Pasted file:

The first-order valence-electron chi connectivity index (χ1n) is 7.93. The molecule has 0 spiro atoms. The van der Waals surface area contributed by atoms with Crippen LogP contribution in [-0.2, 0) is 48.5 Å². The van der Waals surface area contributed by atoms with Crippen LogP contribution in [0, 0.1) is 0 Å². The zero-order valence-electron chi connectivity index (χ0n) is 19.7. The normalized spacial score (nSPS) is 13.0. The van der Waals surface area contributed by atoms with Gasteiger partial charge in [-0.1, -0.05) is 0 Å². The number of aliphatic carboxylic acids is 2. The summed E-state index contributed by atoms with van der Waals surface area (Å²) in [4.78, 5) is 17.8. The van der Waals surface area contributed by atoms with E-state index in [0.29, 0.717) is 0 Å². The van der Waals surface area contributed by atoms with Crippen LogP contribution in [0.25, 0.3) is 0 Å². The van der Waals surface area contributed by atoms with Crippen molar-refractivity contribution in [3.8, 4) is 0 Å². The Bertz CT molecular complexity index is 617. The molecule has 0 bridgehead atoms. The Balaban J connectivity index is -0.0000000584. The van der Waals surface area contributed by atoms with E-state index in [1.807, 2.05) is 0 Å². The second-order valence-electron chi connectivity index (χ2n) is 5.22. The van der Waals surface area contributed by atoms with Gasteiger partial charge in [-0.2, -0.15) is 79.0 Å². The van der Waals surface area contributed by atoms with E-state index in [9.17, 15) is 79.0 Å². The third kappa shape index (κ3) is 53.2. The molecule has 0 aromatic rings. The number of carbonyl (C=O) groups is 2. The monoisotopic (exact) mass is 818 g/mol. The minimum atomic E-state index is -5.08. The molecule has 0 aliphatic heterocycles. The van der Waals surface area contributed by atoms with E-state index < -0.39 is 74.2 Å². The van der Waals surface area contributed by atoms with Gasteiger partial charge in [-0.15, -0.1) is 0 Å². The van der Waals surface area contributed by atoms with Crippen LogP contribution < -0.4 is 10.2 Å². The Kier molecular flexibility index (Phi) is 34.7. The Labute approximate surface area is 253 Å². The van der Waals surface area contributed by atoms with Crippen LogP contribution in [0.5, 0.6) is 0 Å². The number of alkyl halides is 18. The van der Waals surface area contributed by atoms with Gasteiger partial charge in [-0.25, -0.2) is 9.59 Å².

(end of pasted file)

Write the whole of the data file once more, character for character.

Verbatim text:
The first-order valence-electron chi connectivity index (χ1n) is 7.93. The molecule has 0 spiro atoms. The van der Waals surface area contributed by atoms with Crippen LogP contribution in [-0.2, 0) is 48.5 Å². The van der Waals surface area contributed by atoms with Crippen LogP contribution in [0, 0.1) is 0 Å². The zero-order valence-electron chi connectivity index (χ0n) is 19.7. The normalized spacial score (nSPS) is 13.0. The van der Waals surface area contributed by atoms with Gasteiger partial charge in [-0.1, -0.05) is 0 Å². The number of aliphatic carboxylic acids is 2. The summed E-state index contributed by atoms with van der Waals surface area (Å²) in [4.78, 5) is 17.8. The van der Waals surface area contributed by atoms with E-state index in [0.29, 0.717) is 0 Å². The van der Waals surface area contributed by atoms with Crippen LogP contribution in [0.25, 0.3) is 0 Å². The van der Waals surface area contributed by atoms with Crippen molar-refractivity contribution in [3.8, 4) is 0 Å². The Bertz CT molecular complexity index is 617. The molecule has 0 bridgehead atoms. The Balaban J connectivity index is -0.0000000584. The van der Waals surface area contributed by atoms with E-state index in [1.807, 2.05) is 0 Å². The second-order valence-electron chi connectivity index (χ2n) is 5.22. The van der Waals surface area contributed by atoms with Gasteiger partial charge in [-0.2, -0.15) is 79.0 Å². The van der Waals surface area contributed by atoms with E-state index in [9.17, 15) is 79.0 Å². The third kappa shape index (κ3) is 53.2. The molecule has 0 aromatic rings. The number of carbonyl (C=O) groups is 2. The monoisotopic (exact) mass is 818 g/mol. The minimum atomic E-state index is -5.08. The molecule has 0 aliphatic heterocycles. The van der Waals surface area contributed by atoms with E-state index < -0.39 is 74.2 Å². The van der Waals surface area contributed by atoms with Gasteiger partial charge in [-0.15, -0.1) is 0 Å². The van der Waals surface area contributed by atoms with Crippen LogP contribution < -0.4 is 10.2 Å². The Kier molecular flexibility index (Phi) is 34.7. The Labute approximate surface area is 253 Å². The van der Waals surface area contributed by atoms with Crippen LogP contribution in [0.5, 0.6) is 0 Å². The number of alkyl halides is 18. The van der Waals surface area contributed by atoms with Gasteiger partial charge in [-0.25, -0.2) is 9.59 Å².